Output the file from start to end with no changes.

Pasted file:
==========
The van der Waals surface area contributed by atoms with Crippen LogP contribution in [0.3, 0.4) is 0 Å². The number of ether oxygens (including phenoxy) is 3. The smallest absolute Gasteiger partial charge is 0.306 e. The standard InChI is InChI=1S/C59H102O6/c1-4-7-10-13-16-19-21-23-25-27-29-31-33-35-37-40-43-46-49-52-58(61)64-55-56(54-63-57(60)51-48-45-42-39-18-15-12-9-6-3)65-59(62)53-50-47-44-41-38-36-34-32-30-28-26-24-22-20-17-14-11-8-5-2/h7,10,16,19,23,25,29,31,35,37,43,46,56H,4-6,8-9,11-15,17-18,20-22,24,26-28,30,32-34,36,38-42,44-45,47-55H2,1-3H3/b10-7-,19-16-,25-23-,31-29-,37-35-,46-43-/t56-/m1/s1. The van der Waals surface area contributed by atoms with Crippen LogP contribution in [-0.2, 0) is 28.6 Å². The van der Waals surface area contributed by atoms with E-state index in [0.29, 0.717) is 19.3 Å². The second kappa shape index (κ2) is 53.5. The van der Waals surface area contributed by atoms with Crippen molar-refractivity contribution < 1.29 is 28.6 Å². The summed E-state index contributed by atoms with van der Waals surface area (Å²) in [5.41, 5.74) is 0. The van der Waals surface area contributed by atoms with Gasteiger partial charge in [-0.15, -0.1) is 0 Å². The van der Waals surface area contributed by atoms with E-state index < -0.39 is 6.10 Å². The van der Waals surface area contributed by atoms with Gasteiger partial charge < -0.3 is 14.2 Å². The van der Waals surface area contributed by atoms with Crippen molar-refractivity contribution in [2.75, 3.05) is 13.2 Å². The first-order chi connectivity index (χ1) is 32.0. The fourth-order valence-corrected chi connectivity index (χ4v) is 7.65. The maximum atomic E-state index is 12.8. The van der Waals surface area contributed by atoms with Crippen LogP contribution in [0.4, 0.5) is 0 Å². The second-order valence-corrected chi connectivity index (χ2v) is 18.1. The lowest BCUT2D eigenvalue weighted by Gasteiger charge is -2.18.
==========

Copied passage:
The van der Waals surface area contributed by atoms with Crippen LogP contribution in [0.3, 0.4) is 0 Å². The number of ether oxygens (including phenoxy) is 3. The smallest absolute Gasteiger partial charge is 0.306 e. The standard InChI is InChI=1S/C59H102O6/c1-4-7-10-13-16-19-21-23-25-27-29-31-33-35-37-40-43-46-49-52-58(61)64-55-56(54-63-57(60)51-48-45-42-39-18-15-12-9-6-3)65-59(62)53-50-47-44-41-38-36-34-32-30-28-26-24-22-20-17-14-11-8-5-2/h7,10,16,19,23,25,29,31,35,37,43,46,56H,4-6,8-9,11-15,17-18,20-22,24,26-28,30,32-34,36,38-42,44-45,47-55H2,1-3H3/b10-7-,19-16-,25-23-,31-29-,37-35-,46-43-/t56-/m1/s1. The van der Waals surface area contributed by atoms with Crippen LogP contribution in [-0.2, 0) is 28.6 Å². The van der Waals surface area contributed by atoms with E-state index in [0.29, 0.717) is 19.3 Å². The second kappa shape index (κ2) is 53.5. The van der Waals surface area contributed by atoms with Crippen molar-refractivity contribution < 1.29 is 28.6 Å². The summed E-state index contributed by atoms with van der Waals surface area (Å²) in [5.41, 5.74) is 0. The van der Waals surface area contributed by atoms with Gasteiger partial charge in [-0.15, -0.1) is 0 Å². The van der Waals surface area contributed by atoms with E-state index < -0.39 is 6.10 Å². The van der Waals surface area contributed by atoms with Gasteiger partial charge < -0.3 is 14.2 Å². The van der Waals surface area contributed by atoms with Crippen molar-refractivity contribution in [2.75, 3.05) is 13.2 Å². The first-order chi connectivity index (χ1) is 32.0. The fourth-order valence-corrected chi connectivity index (χ4v) is 7.65. The maximum atomic E-state index is 12.8. The van der Waals surface area contributed by atoms with Crippen LogP contribution in [0.4, 0.5) is 0 Å². The second-order valence-corrected chi connectivity index (χ2v) is 18.1. The lowest BCUT2D eigenvalue weighted by Gasteiger charge is -2.18.